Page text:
Some medications used to treat hepatitis C, such as ledipasvir/sofosbuvir and sofosbuvir, are examples of items that have the potential to interact negatively with this medication.
Dofetilide, pimozide, procainamide, quinidine, sotalol, macrolide antibiotics (such as clarithromycin, and erythromycin), and quinolone antibiotics (such as levofloxacin) are just some of the many drugs that, in addition to amiodarone, have the potential to affect the heart rhythm (QT prolongation). Other drugs that have this potential include sotalol. (Also check out the section about warnings.)
The elimination of amiodarone from your body can be impacted by the use of other medications, which may have an effect on the drug’s therapeutic efficacy. Some examples are azole antifungals (such as itraconazole), cimetidine, cobicistat, protease inhibitors (such as fosamprenavir, and indinavir), rifamycins (such as rifampin), saquinavir, and St. John’s wort. Other examples include saquinavir.
Amiodarone has the potential to impede the elimination of other drugs from your body, which may have an effect on how effectively those medications operate. Clopidogrel, Macitentan, Phenytoin, Certain “Statin” Drugs (Lovastatin, Atorvastatin), Trazadone, and Warfarin are some examples of the Affected Medications. Other medications may also be affected.
Dial 911 if you suspect that someone has overdosed and they are exhibiting serious symptoms such as passing out or having problems breathing. In any other case, you should immediately contact a poison control center. To reach the poison control centre for your area in the United States, dial 1-800-222-1222. Canada residents can call a provincial poison control centre. Weakness, severe dizziness, very slow heartbeat, and fainting are some of the symptoms that may accompany an overdose.
This drug should not be given to anyone else.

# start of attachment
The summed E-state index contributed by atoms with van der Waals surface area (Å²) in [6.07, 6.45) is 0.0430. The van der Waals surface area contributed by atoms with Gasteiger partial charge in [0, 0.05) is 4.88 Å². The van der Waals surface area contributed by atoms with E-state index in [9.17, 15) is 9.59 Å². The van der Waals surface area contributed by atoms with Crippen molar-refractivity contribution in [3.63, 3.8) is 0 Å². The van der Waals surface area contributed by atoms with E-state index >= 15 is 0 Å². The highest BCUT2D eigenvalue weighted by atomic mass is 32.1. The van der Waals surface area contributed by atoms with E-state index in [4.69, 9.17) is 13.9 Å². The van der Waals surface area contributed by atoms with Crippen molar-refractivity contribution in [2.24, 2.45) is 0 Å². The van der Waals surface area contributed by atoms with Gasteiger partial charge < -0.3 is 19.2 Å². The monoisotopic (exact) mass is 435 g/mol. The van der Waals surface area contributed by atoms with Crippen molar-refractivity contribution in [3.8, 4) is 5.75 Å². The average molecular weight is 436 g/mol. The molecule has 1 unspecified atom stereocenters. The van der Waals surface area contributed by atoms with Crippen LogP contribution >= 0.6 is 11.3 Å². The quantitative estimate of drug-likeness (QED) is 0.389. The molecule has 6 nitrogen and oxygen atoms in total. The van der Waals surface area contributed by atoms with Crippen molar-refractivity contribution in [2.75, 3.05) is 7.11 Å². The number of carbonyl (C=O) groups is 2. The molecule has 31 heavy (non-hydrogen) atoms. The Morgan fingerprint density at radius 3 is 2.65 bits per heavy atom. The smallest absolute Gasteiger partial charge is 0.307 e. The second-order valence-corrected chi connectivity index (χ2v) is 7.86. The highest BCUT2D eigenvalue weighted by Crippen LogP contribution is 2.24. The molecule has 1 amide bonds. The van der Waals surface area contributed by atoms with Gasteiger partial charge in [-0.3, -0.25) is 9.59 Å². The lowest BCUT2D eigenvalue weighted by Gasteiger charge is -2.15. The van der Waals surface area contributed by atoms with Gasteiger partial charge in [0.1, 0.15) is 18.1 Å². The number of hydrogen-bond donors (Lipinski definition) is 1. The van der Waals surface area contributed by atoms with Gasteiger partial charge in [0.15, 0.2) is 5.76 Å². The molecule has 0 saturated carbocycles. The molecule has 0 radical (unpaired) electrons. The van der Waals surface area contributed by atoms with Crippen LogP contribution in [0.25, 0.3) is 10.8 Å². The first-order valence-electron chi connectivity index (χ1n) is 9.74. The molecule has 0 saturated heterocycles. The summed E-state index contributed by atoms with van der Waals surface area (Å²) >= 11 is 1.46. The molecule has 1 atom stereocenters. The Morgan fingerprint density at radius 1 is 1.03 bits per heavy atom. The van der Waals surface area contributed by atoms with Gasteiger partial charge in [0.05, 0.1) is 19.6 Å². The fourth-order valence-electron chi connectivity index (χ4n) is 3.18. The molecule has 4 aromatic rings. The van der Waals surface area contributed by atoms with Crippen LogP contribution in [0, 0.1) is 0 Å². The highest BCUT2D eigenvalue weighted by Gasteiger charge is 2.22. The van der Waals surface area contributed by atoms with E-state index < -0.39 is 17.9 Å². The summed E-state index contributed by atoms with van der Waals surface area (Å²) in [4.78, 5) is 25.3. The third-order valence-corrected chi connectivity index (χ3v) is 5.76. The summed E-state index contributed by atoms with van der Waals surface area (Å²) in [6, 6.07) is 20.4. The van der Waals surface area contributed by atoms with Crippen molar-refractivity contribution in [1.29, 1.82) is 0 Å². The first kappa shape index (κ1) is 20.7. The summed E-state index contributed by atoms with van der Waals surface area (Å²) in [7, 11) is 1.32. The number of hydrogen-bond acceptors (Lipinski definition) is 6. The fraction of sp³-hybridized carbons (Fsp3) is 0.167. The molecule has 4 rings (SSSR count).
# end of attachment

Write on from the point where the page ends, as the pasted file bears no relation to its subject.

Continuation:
Tests in the laboratory and/or examinations in the clinic (such as an electrocardiogram, chest X-rays, lung tests, liver tests, thyroid tests, eye exams, and so on) should be carried out on a regular basis in order to track your improvement and identify any potential adverse reactions. Consult your doctor for additional details. It is imperative that you keep all of your laboratory and medical appointments.
If you forget to take a dose, you should take it as soon as you realise you forgot. If it is getting close to the time of the next dose, you should forgo the dose that you missed. Your next dose should be taken at the typical time. It is not necessary to double the dose in order to catch up.
Keep at room temperature and away from light and moisture. Store at room temperature. Keep away from the bathroom at all costs. Always make sure that children and animals are kept well away from any medications.
Unless you have been specifically told to do so, you should not flush drugs down the toilet or pour them down a drain. When it is no longer needed or has passed its expiration date, dispose of this product in the appropriate manner. Talk to your neighbourhood pharmacy or the firm that handles garbage disposal in your area.